by European Commission*
Disinformation is nothing new but with the growth of social media platforms, it has become easier and faster for it to spread. “Harmless,” you might think, but it is becoming clear that disinformation can affect public opinion, create divisions in society and undermine trust in public institutions and electoral systems.
The European Union is listening to the concerns raised and taking serious action to counter the phenomenon. Here are 10 things the EU is doing to tackle disinformation:
1. Improving detection and analysis
Ever seen a story online, and doubted what you were reading? The EU has a dedicated team, whose job it is to identify examples of disinformation targeting the EU and its citizens. Whether it is claims that “‘the fire at the Notre Dame was a satanic ritual,” or that “Germany will become a Muslim country by 2050,” you can delve into the EUvsDisinfo public database, where more than 6,000 such cases have been debunked to date.
2. Protecting the integrity of elections
The prevalence of disinformation has increased the risk of interference and manipulation in elections. The EU has taken steps to make sure that our elections run freely and fairly. This set of measures includes protecting your personal data, guaranteeing the transparency of the political ads you see online, tightening cybersecurity, and bringing together authorities from all EU countries to tackle the threat jointly and, where necessary, impose sanctions.
3. Debunking EU-related myths
None of us are strangers to some of the wackier myths published about the EU (see some of the best examples below). We have developed a series of tailored campaigns in different EU countries, debunking the local variations of those ‘Euromyths’.
Baffled by some of the claims you read about the EU? Then check out Bolas de Bruxelas in Portugal, Slovakia’s ‘Euromyty’ and the German initiative.
4. Bringing EU countries together
In a Union of 500 million citizens living in different countries, it is not always easy to keep track of the latest Euromyths doing the rounds. When one misleading story breaks in France, it is useful to follow its spread across borders, and monitor the responses it receives. A new dedicated digital platform — the Rapid Alert System — makes it easier for national contact points to work together and develop responses to the myths as they appear.
5. Cooperating with online platforms
Social media is nowadays the main vector for the spread of disinformation, and the EU and national governments cannot tackle it alone. Leading internet companies like Google, Mozilla, Facebook, Twitter and Microsoft signed a voluntary EU-wide Code of Practice on Disinformation. By doing so, the platforms committed themselves to being stricter in applying their own policies and community guidelines, ridding their platforms of fake and bot accounts and making it clearer when you see a political advert and who is paying for it. The Commission follows the implementation closely.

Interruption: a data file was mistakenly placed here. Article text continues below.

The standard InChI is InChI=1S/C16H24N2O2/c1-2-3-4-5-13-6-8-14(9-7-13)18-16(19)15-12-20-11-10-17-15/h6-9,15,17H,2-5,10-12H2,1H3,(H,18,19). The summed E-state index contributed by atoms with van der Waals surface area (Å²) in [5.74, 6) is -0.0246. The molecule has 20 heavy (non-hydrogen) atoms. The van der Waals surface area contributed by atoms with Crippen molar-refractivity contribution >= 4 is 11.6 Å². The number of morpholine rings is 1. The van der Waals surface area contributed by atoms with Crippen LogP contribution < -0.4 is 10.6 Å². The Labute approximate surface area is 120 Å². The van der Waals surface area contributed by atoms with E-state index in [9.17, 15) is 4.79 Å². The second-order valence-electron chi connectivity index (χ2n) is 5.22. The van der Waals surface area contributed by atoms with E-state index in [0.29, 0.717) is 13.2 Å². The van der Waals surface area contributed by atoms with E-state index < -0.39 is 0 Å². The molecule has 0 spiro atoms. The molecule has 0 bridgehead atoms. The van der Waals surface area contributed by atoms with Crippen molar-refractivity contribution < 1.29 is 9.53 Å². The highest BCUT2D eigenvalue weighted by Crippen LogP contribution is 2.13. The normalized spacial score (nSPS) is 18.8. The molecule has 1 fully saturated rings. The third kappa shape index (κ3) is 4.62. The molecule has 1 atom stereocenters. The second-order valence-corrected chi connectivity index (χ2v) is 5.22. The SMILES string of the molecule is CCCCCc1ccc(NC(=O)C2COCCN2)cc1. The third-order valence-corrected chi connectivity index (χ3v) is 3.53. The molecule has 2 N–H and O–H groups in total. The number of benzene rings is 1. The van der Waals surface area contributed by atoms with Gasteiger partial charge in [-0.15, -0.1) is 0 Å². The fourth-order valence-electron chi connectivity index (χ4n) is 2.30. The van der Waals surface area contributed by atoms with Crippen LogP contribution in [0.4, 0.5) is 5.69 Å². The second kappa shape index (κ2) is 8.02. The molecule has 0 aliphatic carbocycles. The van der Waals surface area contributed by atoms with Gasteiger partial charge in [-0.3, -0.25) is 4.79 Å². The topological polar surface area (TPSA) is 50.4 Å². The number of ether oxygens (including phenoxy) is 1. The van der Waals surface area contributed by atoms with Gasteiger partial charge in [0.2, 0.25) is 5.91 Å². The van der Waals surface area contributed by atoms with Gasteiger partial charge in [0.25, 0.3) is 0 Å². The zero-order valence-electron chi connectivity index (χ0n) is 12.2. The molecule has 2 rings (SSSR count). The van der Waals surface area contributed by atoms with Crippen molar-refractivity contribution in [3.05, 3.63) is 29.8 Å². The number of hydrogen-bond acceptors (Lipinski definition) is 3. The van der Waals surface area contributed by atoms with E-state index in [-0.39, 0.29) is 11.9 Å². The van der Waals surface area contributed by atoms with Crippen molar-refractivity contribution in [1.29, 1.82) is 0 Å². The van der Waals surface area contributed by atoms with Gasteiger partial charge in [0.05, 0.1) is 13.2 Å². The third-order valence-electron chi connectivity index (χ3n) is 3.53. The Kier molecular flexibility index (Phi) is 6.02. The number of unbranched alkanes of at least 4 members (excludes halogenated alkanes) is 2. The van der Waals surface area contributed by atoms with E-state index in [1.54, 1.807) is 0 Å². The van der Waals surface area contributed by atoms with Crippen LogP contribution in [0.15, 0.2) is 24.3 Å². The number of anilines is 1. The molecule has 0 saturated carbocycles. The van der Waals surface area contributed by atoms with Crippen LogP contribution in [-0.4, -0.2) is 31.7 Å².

6. Promoting media literacy
To avoid falling victim to disinformation, it is more important than ever to think critically about what we read or hear. The EU set up the annual European Media Literacy Week to highlight more than 320 events promoting media literacy across Europe. We also recognise projects like Lie Detectors that encourage schoolchildren to think critically. Learn more about its founder Juliane von Reppert- Bismarck and her work here.
7. Empowering civil society
To tackle the problem, we first need a better understanding of the sources of disinformation. This means getting a better grasp of the intentions, tools and objectives behind it, and the ways in which we are vulnerable to it. The EU encourages NGOs and citizen-run organisations to be active and vigilant in identifying and exposing disinformation. Everyone can make a difference, even by replying to a misinformed comment under an online article and setting the record straight with facts. One such initiative is the volunteer-based project Keyboard Warriors in Poland. Read more on Weronika Ostrowiecka’s role as a Local Coordinator of the project here.
8. Facilitating the work of fact-checkers
The work of independent fact-checkers and researchers is becoming more important in the age of disinformation. By bringing together teams from different EU countries and creating a more cohesive community that can share their experiences, they can continue to fine-tune the way they work. One way the EU helps is by investing in new technologies that verify content and track the spread of disinformation across social media, such as Truly Media, co-developed by Nikos Sarris and his team.
9. Improving societal resilience
When citizens are aware about the positive impact of the EU’s policies and values on their everyday lives, they also become more resilient to the negative effects of disinformation. Our communication campaigns InvestEU, EUandMe and EU Protects inform Europeans about their rights, how the EU benefits their daily lives and protects them against some of today’s global challenges. Armed with this knowledge, Europeans are less likely to be misled or misinformed about what the EU stands for.
10. Supporting quality journalism
We promote media freedom because we believe that the work of independent media is essential to creating the free and open public debate necessary for a healthy democracy. Support to independent media and investigative journalists underpins high quality, factual reporting that can expose disinformation.
*first published in: medium.com